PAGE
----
Linked by Thom Holwerda on Fri 20th Dec 2013 11:11 UTC

In light of the recent The Atlantic article, Arnoud Wokke, editor at the popular Dutch technology site, pointed me to an interesting OSNews comment by Dianne Hackborn, former Be engineer (that's still major street cred right here), former Palm engineer, and Android engineer at Google since early 2006. Her recollection of the story regarding the cancellation of the BlackBerry-esque 'Sooner' prototype and the touchscreen 'Dream' prototype is entirely different from what Vogelstein states in his article.

From a software perspective, Sooner and Dream were basically the same -- different form-factors, one without a touch screen -- but they were not so different as this article indicates and the switch between them was not such a huge upheaval.

The main reason for the differences in schedule was hardware: Sooner was a variation of an existing device that HTC was shipping, while Dream was a completely new device with a lot of things that had never been shipped before, at least by HTC (new Qualcomm chipset, sensors, touch screen, the hinge design, etc). So Sooner was the safe/fast device, and Dream was the risky/long-term device.

However the other factor in this was the software. Work on the Android we know today (which is what is running in that Sooner) basically started around late 2005 / early 2006. I got to Google at the beginning of 2006, and it was around that time we started work on everything from the resource system through the view hierarchy, to the window manager and activity manager that you know today. Some work on stuff we have today (like SurfaceFlinger) was started a bit earlier, but also after Google acquired Android.

Even if there was no iPhone, there is a good chance that Sooner would have been dropped, since while it was a good idea to get Android out quickly from a hardware perspective, the software schedule was much longer. I don't recall the exact dates, but I believe the decision to drop Sooner was well before the iPhone announcement... though we continued to use it for quite a while internally for development, since it was the only semi-stable hardware platform we had. If nothing else, it helped remove significant risk from the schedule since software development could be done on a relatively stable device while the systems team brought up the new hardware in parallel.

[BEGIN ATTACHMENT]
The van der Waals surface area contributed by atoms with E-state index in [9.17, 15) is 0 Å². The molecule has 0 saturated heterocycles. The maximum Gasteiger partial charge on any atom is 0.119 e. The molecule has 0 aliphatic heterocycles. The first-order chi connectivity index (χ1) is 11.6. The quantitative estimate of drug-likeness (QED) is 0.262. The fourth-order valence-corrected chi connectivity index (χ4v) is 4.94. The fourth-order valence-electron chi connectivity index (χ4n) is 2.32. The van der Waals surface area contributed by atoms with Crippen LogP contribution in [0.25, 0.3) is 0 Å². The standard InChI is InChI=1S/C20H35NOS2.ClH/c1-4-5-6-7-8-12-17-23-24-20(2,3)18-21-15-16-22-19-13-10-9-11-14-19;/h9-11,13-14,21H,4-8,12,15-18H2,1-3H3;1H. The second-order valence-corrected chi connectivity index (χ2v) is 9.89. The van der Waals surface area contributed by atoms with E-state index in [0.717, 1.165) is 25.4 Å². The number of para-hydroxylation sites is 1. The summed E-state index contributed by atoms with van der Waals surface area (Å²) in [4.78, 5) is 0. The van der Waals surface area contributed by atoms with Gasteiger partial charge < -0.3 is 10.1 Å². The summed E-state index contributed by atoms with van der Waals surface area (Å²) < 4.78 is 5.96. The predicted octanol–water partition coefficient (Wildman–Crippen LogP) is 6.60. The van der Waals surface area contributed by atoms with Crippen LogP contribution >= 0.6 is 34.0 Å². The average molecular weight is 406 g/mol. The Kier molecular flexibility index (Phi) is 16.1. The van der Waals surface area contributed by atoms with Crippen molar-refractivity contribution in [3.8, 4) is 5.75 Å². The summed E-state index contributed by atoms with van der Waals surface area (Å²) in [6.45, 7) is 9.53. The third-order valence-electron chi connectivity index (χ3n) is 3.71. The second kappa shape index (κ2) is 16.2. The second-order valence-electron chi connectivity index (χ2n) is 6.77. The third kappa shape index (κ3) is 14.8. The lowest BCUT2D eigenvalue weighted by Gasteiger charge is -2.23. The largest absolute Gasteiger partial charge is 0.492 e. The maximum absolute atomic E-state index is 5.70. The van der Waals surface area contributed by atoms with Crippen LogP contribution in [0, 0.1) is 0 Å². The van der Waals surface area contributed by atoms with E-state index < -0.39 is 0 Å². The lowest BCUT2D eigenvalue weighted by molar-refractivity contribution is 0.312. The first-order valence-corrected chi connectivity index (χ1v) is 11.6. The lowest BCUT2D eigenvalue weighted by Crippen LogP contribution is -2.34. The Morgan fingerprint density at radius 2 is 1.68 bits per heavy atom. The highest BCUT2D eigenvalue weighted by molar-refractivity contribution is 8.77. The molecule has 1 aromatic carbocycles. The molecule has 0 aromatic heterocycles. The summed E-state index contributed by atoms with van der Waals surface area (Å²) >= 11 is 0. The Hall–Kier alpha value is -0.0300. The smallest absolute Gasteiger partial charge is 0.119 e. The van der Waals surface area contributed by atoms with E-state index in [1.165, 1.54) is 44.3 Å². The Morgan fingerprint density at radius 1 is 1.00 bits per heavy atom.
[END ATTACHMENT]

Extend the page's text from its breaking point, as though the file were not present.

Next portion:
This is very different from the somewhat internally inconsistent story Vogelstein tells. I'm very curious to find out where, exactly, the truth lies.

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RE[2]: Comment by Shane
by Shane on Fri 20th Dec 2013 15:43 UTC in reply to "RE: Comment by Shane"
Member since:

He said, she said. Android changed direction after the iPhone. Colour me skeptical.

Reply Parent Score: 1

RE[3]: Comment by Shane
by Bill Shooter of Bul on Fri 20th Dec 2013 22:31 in reply to "RE[2]: Comment by Shane"
Bill Shooter of Bul Member since:

Look into the history of the fight over calculus. Its not uncommon for break through developments to be made by completely separate groups of people. And usually, it devolves into a mutually silly fight over who stole the idea from whom.

Thom's done a really good job over the years highlighting the development of mobile devices. The ideas were out there for a while, waiting for the capacitive touch screen, gorilla glass, battery capacity, decent software, and a willing carrier to be ready.

Reply Parent Score: 4

RE[4]: Comment by Shane
by Shane on Sat 21st Dec 2013 07:42 in reply to "RE[3]: Comment by Shane"
Shane Member since:

Except that we do know what Android looked like before the iPhone. It was a Blackerry clone.

Reply Parent Score: 2